FBI offers new warning, tips for avoiding business email scams
By Lucie Huger
As if life is not difficult enough these days with the impact of the COVID-19 pandemic, this week the FBI issued a warning related to an increase in business email compromises, referred to as BEC.
In general, a BEC targets those whose job responsibilities relate to managing company money or paying legitimate company invoices. In a typical BEC scheme, a person with such delegated company responsibilities receives an email from a person or company with whom they have conducted business. This email often makes an urgent request that banking information be immediately changed, and it either requests that funds be paid to a new banking account or alters existing payment processes. This often relates to wire transfers. In the recently issued notice, the FBI noted the following recent examples of BEC scam attempts related to COVID-19:
- A financial institution received an email from the alleged CEO of a company who had previously scheduled a transfer of $1 million requesting that the transfer date be moved up and the recipient account be changed “due to the Coronavirus outbreak and quarantine processes and precautions.” The email address used by the fraudsters was almost identical to the CEO’s actual email address, with only one letter changed.
- A bank customer was emailed by someone claiming to be one of the customer’s clients in China. The client requested that all invoice payments be changed to a different bank because their regular bank accounts were inaccessible due to “Corona Virus audits.” The victim sent several wires to the new bank account for a significant loss before discovering the fraud.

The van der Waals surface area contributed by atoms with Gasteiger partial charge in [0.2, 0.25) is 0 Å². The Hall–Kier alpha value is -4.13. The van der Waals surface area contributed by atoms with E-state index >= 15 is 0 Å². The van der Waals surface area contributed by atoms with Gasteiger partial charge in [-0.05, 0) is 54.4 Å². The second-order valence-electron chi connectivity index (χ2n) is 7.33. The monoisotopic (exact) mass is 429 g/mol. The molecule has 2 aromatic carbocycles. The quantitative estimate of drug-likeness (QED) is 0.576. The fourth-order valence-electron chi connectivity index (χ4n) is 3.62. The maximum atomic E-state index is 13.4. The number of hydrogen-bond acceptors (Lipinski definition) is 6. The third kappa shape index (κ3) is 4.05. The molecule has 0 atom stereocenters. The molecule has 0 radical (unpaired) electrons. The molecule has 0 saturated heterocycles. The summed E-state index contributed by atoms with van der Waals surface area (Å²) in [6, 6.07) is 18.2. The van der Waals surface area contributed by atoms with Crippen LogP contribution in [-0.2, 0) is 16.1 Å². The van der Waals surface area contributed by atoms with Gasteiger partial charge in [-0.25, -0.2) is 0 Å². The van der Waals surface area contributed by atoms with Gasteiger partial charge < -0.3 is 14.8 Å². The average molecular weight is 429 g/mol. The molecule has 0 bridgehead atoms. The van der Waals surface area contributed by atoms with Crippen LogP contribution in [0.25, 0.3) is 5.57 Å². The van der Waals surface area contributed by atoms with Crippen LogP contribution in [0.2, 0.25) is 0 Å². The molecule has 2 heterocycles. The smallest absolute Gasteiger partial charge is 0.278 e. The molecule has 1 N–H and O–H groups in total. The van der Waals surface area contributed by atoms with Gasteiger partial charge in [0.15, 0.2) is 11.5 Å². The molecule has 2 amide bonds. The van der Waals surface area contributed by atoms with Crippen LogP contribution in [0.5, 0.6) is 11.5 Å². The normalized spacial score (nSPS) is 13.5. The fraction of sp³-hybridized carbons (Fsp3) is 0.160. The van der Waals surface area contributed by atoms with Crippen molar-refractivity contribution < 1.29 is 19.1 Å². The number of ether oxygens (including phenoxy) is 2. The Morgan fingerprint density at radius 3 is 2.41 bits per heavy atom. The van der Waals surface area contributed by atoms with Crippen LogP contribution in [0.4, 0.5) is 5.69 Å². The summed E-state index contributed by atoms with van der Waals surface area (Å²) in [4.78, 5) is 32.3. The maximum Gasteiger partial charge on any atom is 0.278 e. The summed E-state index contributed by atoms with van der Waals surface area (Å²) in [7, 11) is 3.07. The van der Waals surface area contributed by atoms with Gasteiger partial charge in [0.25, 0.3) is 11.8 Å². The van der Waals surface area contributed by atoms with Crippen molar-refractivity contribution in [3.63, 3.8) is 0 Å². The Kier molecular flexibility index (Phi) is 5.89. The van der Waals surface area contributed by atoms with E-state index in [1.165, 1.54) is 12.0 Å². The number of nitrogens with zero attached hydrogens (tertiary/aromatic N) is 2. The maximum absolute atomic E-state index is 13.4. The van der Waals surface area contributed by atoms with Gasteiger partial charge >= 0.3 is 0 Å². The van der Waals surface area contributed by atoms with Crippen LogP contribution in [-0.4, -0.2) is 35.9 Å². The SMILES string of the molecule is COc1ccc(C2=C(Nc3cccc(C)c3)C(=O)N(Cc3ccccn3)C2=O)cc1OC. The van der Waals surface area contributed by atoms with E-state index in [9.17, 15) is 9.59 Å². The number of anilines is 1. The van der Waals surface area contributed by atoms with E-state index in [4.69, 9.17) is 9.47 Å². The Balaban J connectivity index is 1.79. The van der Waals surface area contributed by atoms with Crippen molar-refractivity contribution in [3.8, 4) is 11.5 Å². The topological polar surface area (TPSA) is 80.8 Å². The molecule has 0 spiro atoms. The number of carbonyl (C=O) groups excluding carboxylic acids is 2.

The FBI noted the following red flags that signal BEC scams:
- Unexplained urgency
- Last-minute changes in wire instructions or recipient account information
- Last-minute changes in established communication platforms or email account addresses
- Communications only in email and refusal to communicate via telephone or online voice or video platforms
- Requests for advanced payment of services when not previously required
- Requests from employees to change direct deposit information
The FBI also recommends the following tips to help protect against BEC scams:
- Be skeptical of last-minute changes in wiring instructions or recipient account information.
- Verify any changes and information via the contact on file — don’t contact the vendor through the number provided in the email.
- Ensure the URL in emails is associated with the business it claims to be from.
- Be alert to hyperlinks that may contain misspellings of the actual domain name.
- Verify the email address used to send emails, especially when using a mobile or handheld device, by ensuring the sender’s email address appears to match who it is coming from.
If you need assistance because you are concerned that your company’s information has been compromised or if you’d like to discuss how to best protect your company from falling victim to these scams, we are here to help. Please contact Lucie Huger or any of the attorneys in Greensfelder’s Privacy & Data Security group.